The future good life would flourish on the hilltop that now stands above Old Town San Diego. In 1769, locals, Indians and Spanish settlers, would never turn back. Father Junipero Serra, and a band of soldiers, had built the mission and a presidio local work on building a town began.
Hand crafted artifacts, housed in a museum aged since the 1920s Mexicans and Americans worked alongside the settlers in a new museum building, teach today's San Diegans the life, and culture, first taken up at the hilltop mission. The views out over the city, and into the Pacific Ocean, seen at the site San Diego began do not have limits. Spectacular. The locals agree.
Humble life stays settled on Presidio Drive in Presidio Park. Looks into the past days filled with work happen during Sunday tours a docent leads. Through July. Preserving the Catholic clergy's customary mission deeds, and the locals' peaceful farm work, gives San Diegans the opportunity to think about life's beginnings. And, take pride.
Walkers get the message on the keys to local history at "one of the most famous landmarks in San Diego." The most enlightening times are not forgotten.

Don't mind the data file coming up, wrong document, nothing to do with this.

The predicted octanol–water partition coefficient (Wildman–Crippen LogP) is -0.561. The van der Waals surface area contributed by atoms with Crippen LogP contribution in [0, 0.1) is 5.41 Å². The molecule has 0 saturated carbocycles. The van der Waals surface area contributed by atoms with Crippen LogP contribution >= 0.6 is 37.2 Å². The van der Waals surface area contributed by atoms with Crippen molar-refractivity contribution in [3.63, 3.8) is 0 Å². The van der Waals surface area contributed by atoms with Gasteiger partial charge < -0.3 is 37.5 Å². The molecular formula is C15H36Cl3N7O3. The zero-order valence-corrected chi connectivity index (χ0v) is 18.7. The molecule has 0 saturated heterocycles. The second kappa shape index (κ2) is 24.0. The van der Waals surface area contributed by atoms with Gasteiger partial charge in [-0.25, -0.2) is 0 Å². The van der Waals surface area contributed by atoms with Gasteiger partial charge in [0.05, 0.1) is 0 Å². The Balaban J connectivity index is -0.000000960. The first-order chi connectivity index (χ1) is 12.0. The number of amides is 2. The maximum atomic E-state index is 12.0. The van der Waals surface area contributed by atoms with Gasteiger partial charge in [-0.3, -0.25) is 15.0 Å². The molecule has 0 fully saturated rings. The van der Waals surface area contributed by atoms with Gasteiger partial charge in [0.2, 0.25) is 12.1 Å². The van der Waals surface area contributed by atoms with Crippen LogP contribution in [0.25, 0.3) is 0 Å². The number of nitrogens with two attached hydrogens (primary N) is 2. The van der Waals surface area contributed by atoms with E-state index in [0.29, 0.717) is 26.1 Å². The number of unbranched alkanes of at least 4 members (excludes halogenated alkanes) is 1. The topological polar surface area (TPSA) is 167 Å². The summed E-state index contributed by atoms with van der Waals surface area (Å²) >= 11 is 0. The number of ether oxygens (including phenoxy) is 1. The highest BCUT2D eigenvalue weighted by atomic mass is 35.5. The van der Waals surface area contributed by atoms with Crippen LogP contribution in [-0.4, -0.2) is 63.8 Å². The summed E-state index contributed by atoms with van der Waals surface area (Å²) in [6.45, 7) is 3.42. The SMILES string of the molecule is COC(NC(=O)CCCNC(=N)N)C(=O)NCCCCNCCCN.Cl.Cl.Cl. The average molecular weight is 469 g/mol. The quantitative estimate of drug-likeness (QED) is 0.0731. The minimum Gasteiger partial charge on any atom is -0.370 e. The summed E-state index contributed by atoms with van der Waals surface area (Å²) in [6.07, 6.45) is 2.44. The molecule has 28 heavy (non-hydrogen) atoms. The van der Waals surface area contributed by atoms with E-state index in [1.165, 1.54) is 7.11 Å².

Local work on building the town has lasted since Juan Rodriguez Cabrillo, another museum story, found the bay, and Guillermo Carillo, a presidio man together with Serra, found his family's shelter here.
The San Diego Historical Society keeps the SPanish revival mission set up to stand open to visitors ont he hilltop. Events held ont he museum plaza, near the arches San DIegans stand together, remind today's locals Serra showed the way on working together on a Southern California community's culture. Visitors find "something for everybody."
The line continues next week. . . .
This is the latest local civic story for Citizen Agenda Action Line on Tuesday. To read earlier articles, read
Oeanography earns the crowds respect at Birch Aquairum
Acting to put more pros in physical therapy practice
Vowed local mission stories